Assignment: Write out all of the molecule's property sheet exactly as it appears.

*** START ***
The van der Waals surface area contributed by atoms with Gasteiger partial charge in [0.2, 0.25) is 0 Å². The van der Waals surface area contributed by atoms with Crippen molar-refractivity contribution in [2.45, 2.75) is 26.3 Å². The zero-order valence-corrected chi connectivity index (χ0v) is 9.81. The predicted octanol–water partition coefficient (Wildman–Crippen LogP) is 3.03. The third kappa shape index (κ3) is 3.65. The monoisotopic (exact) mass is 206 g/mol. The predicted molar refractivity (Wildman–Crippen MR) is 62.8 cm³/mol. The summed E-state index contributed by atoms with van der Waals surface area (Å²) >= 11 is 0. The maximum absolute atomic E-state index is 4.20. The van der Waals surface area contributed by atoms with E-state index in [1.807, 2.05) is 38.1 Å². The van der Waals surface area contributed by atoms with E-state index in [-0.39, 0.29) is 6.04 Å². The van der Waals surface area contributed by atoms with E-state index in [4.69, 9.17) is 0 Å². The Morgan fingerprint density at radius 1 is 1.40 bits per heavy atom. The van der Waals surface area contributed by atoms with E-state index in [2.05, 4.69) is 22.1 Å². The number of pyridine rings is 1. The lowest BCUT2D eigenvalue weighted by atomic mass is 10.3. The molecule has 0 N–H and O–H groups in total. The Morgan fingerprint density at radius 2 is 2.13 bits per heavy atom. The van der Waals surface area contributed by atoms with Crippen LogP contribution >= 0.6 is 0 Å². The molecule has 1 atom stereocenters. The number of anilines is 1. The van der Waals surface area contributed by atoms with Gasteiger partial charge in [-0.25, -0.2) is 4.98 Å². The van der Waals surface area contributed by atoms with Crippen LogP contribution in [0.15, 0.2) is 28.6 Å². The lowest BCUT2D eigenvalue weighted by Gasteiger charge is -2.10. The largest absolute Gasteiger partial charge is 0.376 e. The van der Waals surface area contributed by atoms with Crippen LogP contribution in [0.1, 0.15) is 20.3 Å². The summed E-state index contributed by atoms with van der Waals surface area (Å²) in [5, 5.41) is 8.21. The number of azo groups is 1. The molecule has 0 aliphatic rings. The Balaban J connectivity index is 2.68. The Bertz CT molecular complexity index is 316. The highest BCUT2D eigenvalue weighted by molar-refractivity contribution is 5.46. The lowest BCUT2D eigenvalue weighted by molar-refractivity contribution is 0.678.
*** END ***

The van der Waals surface area contributed by atoms with Gasteiger partial charge in [0.2, 0.25) is 0 Å². The van der Waals surface area contributed by atoms with Crippen molar-refractivity contribution in [2.45, 2.75) is 26.3 Å². The zero-order valence-corrected chi connectivity index (χ0v) is 9.81. The predicted octanol–water partition coefficient (Wildman–Crippen LogP) is 3.03. The third kappa shape index (κ3) is 3.65. The monoisotopic (exact) mass is 206 g/mol. The predicted molar refractivity (Wildman–Crippen MR) is 62.8 cm³/mol. The summed E-state index contributed by atoms with van der Waals surface area (Å²) >= 11 is 0. The maximum absolute atomic E-state index is 4.20. The van der Waals surface area contributed by atoms with E-state index in [1.807, 2.05) is 38.1 Å². The van der Waals surface area contributed by atoms with E-state index in [-0.39, 0.29) is 6.04 Å². The van der Waals surface area contributed by atoms with E-state index in [4.69, 9.17) is 0 Å². The Morgan fingerprint density at radius 1 is 1.40 bits per heavy atom. The van der Waals surface area contributed by atoms with E-state index in [2.05, 4.69) is 22.1 Å². The number of pyridine rings is 1. The lowest BCUT2D eigenvalue weighted by atomic mass is 10.3. The molecule has 0 N–H and O–H groups in total. The Morgan fingerprint density at radius 2 is 2.13 bits per heavy atom. The van der Waals surface area contributed by atoms with Crippen LogP contribution >= 0.6 is 0 Å². The molecule has 1 atom stereocenters. The number of anilines is 1. The van der Waals surface area contributed by atoms with Gasteiger partial charge in [-0.25, -0.2) is 4.98 Å². The van der Waals surface area contributed by atoms with Crippen LogP contribution in [0.15, 0.2) is 28.6 Å². The lowest BCUT2D eigenvalue weighted by Gasteiger charge is -2.10. The largest absolute Gasteiger partial charge is 0.376 e. The van der Waals surface area contributed by atoms with Crippen LogP contribution in [0.1, 0.15) is 20.3 Å². The summed E-state index contributed by atoms with van der Waals surface area (Å²) in [5, 5.41) is 8.21. The number of azo groups is 1. The molecule has 0 aliphatic rings. The Balaban J connectivity index is 2.68. The Bertz CT molecular complexity index is 316. The highest BCUT2D eigenvalue weighted by molar-refractivity contribution is 5.46. The lowest BCUT2D eigenvalue weighted by molar-refractivity contribution is 0.678.